A new book called “Play Ball” about the Little League lists Massar as the first girl to play, but since she was 14 years old when she signed up, Hoboken City Clerk James Farina, who was Pepe’s former Little League manager, believes the credit should still go to the Hoboken resident.

Farina begs to differ

“Maria was really a pioneer, opening the door for women to play Little League,” Farina said last week. “Whose case did NOW take to the Supreme Court? Who fought to change the rules?”

He said he intends to write a letter to Sports Illustrated and the Little League.

Pepe isn’t the type of woman who seeks recognition for her fight to play baseball.

She currently works in the Finance Department at Hoboken City Hall. Before that, she worked at a hospital in Hackensack. She said none of her colleagues knew about her battle to play Little League until a newspaper ran a front page story about her years ago.

Pepe said she was contacted by the author of the Sports Illustrated piece but didn’t wish to comment, saying she didn’t know how to respond to what she was told.

“I was rather disappointed when I read the story,” Pepe said. “My story of playing ball wasn’t exactly fun. Mine was one of hardship and struggle to break a barrier.”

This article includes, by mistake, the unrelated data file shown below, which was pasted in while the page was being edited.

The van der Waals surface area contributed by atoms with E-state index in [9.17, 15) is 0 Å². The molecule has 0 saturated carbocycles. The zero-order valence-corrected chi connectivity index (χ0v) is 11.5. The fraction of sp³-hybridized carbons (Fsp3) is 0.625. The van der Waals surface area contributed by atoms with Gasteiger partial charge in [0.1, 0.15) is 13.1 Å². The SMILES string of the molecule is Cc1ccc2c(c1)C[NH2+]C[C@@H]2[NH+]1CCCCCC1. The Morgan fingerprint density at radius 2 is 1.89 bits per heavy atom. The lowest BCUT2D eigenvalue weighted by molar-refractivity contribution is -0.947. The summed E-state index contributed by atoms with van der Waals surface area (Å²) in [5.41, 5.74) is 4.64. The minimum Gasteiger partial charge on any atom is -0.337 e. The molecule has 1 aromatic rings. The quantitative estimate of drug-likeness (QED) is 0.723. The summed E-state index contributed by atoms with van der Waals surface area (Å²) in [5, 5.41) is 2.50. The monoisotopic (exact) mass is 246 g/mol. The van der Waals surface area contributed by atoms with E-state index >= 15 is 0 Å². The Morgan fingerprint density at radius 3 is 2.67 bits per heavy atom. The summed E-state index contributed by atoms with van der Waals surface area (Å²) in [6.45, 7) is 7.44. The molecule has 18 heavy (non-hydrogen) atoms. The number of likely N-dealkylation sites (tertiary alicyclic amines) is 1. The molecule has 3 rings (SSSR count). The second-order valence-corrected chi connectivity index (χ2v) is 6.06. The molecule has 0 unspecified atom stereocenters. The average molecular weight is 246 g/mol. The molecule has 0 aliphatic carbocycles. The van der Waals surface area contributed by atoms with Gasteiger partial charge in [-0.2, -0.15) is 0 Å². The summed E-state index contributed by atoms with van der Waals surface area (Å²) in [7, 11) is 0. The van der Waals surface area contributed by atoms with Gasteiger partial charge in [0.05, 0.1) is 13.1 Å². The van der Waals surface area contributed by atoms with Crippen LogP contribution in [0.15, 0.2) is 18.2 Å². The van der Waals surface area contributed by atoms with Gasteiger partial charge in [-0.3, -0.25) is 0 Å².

The Sports Illustrated article notes that Massar is pushing forward a book deal and a stalled movie project about her experience. Massar, according to the magazine article, kept her age a secret until recently.

How’d she do it?

Hoboken’s baseball history goes back to June 19, 1846, when the first officially recorded, organized baseball game was played on the Elysian Fields near the waterfront.

Farina said the Hoboken Little League story started in 1972 when he hosted sign-ups for a tryout.

“All of the boys registered, and anybody who wanted to play came to meet us at the club,” Farina said. “A group of three or four boys came up to me and said someone outside wanted to play. I said, send him in. They said it was a girl, and I said, okay, well, send her in.”

Farina remembers that Pepe was afraid to come into the club.